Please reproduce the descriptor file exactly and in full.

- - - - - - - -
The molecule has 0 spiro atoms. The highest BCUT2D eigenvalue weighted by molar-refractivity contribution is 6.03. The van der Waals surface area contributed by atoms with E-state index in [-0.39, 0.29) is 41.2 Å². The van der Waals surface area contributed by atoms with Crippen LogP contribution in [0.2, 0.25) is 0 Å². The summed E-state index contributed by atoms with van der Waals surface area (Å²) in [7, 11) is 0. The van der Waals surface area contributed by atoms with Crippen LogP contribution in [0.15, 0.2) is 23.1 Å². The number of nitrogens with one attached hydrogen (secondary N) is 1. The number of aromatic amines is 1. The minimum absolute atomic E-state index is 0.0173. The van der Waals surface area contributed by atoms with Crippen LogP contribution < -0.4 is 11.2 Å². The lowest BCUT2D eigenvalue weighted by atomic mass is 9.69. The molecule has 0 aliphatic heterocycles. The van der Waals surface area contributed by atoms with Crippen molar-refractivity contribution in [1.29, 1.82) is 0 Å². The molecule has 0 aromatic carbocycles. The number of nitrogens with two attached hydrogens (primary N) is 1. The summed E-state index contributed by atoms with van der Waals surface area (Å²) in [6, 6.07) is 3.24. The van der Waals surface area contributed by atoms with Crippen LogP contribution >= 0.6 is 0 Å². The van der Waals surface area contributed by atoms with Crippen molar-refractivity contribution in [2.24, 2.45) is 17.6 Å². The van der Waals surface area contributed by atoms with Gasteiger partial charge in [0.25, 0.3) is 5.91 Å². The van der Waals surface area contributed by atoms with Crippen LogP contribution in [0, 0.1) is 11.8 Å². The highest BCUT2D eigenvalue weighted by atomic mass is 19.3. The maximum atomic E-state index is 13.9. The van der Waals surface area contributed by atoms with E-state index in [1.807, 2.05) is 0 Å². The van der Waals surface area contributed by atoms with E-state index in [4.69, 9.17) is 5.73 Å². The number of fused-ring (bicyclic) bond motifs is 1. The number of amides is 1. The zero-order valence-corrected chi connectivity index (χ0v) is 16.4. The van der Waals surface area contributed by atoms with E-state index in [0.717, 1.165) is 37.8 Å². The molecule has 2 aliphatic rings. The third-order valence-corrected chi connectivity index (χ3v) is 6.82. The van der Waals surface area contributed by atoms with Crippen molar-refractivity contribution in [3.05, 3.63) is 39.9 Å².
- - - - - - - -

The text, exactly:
The molecule has 0 spiro atoms. The highest BCUT2D eigenvalue weighted by molar-refractivity contribution is 6.03. The van der Waals surface area contributed by atoms with E-state index in [-0.39, 0.29) is 41.2 Å². The van der Waals surface area contributed by atoms with Crippen LogP contribution in [0.2, 0.25) is 0 Å². The summed E-state index contributed by atoms with van der Waals surface area (Å²) in [7, 11) is 0. The van der Waals surface area contributed by atoms with Crippen LogP contribution in [0.15, 0.2) is 23.1 Å². The number of nitrogens with one attached hydrogen (secondary N) is 1. The number of aromatic amines is 1. The minimum absolute atomic E-state index is 0.0173. The van der Waals surface area contributed by atoms with Crippen LogP contribution < -0.4 is 11.2 Å². The lowest BCUT2D eigenvalue weighted by atomic mass is 9.69. The molecule has 0 aliphatic heterocycles. The van der Waals surface area contributed by atoms with Crippen molar-refractivity contribution in [1.29, 1.82) is 0 Å². The molecule has 0 aromatic carbocycles. The number of nitrogens with two attached hydrogens (primary N) is 1. The summed E-state index contributed by atoms with van der Waals surface area (Å²) in [6, 6.07) is 3.24. The van der Waals surface area contributed by atoms with Crippen LogP contribution >= 0.6 is 0 Å². The van der Waals surface area contributed by atoms with Crippen molar-refractivity contribution in [2.24, 2.45) is 17.6 Å². The van der Waals surface area contributed by atoms with Gasteiger partial charge in [0.25, 0.3) is 5.91 Å². The van der Waals surface area contributed by atoms with Crippen LogP contribution in [0, 0.1) is 11.8 Å². The highest BCUT2D eigenvalue weighted by atomic mass is 19.3. The maximum atomic E-state index is 13.9. The van der Waals surface area contributed by atoms with E-state index in [1.807, 2.05) is 0 Å². The van der Waals surface area contributed by atoms with E-state index in [4.69, 9.17) is 5.73 Å². The number of fused-ring (bicyclic) bond motifs is 1. The number of amides is 1. The zero-order valence-corrected chi connectivity index (χ0v) is 16.4. The van der Waals surface area contributed by atoms with E-state index in [0.717, 1.165) is 37.8 Å². The molecule has 2 aliphatic rings. The third-order valence-corrected chi connectivity index (χ3v) is 6.82. The van der Waals surface area contributed by atoms with Crippen molar-refractivity contribution in [3.05, 3.63) is 39.9 Å².